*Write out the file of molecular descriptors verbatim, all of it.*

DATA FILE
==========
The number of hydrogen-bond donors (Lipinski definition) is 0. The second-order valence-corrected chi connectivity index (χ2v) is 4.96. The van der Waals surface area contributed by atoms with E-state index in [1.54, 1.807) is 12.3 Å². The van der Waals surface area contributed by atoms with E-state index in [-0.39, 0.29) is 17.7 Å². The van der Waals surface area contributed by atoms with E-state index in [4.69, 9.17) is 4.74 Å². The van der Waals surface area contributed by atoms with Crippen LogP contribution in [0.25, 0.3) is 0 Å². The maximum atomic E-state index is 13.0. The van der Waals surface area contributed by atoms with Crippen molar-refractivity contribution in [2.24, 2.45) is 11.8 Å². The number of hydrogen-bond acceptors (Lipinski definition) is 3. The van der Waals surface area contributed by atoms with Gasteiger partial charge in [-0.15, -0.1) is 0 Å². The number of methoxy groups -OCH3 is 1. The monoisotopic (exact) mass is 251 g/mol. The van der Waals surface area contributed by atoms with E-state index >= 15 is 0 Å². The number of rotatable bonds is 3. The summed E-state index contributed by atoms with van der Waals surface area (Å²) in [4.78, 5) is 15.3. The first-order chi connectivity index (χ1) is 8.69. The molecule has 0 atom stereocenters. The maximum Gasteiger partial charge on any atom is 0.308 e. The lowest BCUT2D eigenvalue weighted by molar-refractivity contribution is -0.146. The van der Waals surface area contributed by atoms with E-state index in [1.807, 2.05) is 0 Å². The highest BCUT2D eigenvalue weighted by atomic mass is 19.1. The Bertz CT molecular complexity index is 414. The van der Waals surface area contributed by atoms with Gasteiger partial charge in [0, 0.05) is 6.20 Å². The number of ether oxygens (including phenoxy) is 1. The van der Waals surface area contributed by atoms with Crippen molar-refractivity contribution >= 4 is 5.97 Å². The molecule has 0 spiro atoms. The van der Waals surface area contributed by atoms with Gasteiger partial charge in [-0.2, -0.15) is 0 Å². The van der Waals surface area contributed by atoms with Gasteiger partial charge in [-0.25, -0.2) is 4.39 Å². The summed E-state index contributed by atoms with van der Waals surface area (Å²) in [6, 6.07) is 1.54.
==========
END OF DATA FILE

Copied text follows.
The number of hydrogen-bond donors (Lipinski definition) is 0. The second-order valence-corrected chi connectivity index (χ2v) is 4.96. The van der Waals surface area contributed by atoms with E-state index in [1.54, 1.807) is 12.3 Å². The van der Waals surface area contributed by atoms with E-state index in [-0.39, 0.29) is 17.7 Å². The van der Waals surface area contributed by atoms with E-state index in [4.69, 9.17) is 4.74 Å². The van der Waals surface area contributed by atoms with Crippen LogP contribution in [0.25, 0.3) is 0 Å². The maximum atomic E-state index is 13.0. The van der Waals surface area contributed by atoms with Crippen molar-refractivity contribution in [2.24, 2.45) is 11.8 Å². The number of hydrogen-bond acceptors (Lipinski definition) is 3. The van der Waals surface area contributed by atoms with Gasteiger partial charge in [-0.15, -0.1) is 0 Å². The number of methoxy groups -OCH3 is 1. The monoisotopic (exact) mass is 251 g/mol. The van der Waals surface area contributed by atoms with E-state index >= 15 is 0 Å². The number of rotatable bonds is 3. The summed E-state index contributed by atoms with van der Waals surface area (Å²) in [4.78, 5) is 15.3. The first-order chi connectivity index (χ1) is 8.69. The molecule has 0 atom stereocenters. The maximum Gasteiger partial charge on any atom is 0.308 e. The lowest BCUT2D eigenvalue weighted by molar-refractivity contribution is -0.146. The van der Waals surface area contributed by atoms with E-state index in [1.807, 2.05) is 0 Å². The highest BCUT2D eigenvalue weighted by atomic mass is 19.1. The Bertz CT molecular complexity index is 414. The van der Waals surface area contributed by atoms with Gasteiger partial charge in [0, 0.05) is 6.20 Å². The number of ether oxygens (including phenoxy) is 1. The van der Waals surface area contributed by atoms with Crippen molar-refractivity contribution >= 4 is 5.97 Å². The molecule has 0 spiro atoms. The van der Waals surface area contributed by atoms with Gasteiger partial charge in [-0.2, -0.15) is 0 Å². The van der Waals surface area contributed by atoms with Gasteiger partial charge in [-0.25, -0.2) is 4.39 Å². The summed E-state index contributed by atoms with van der Waals surface area (Å²) in [6, 6.07) is 1.54.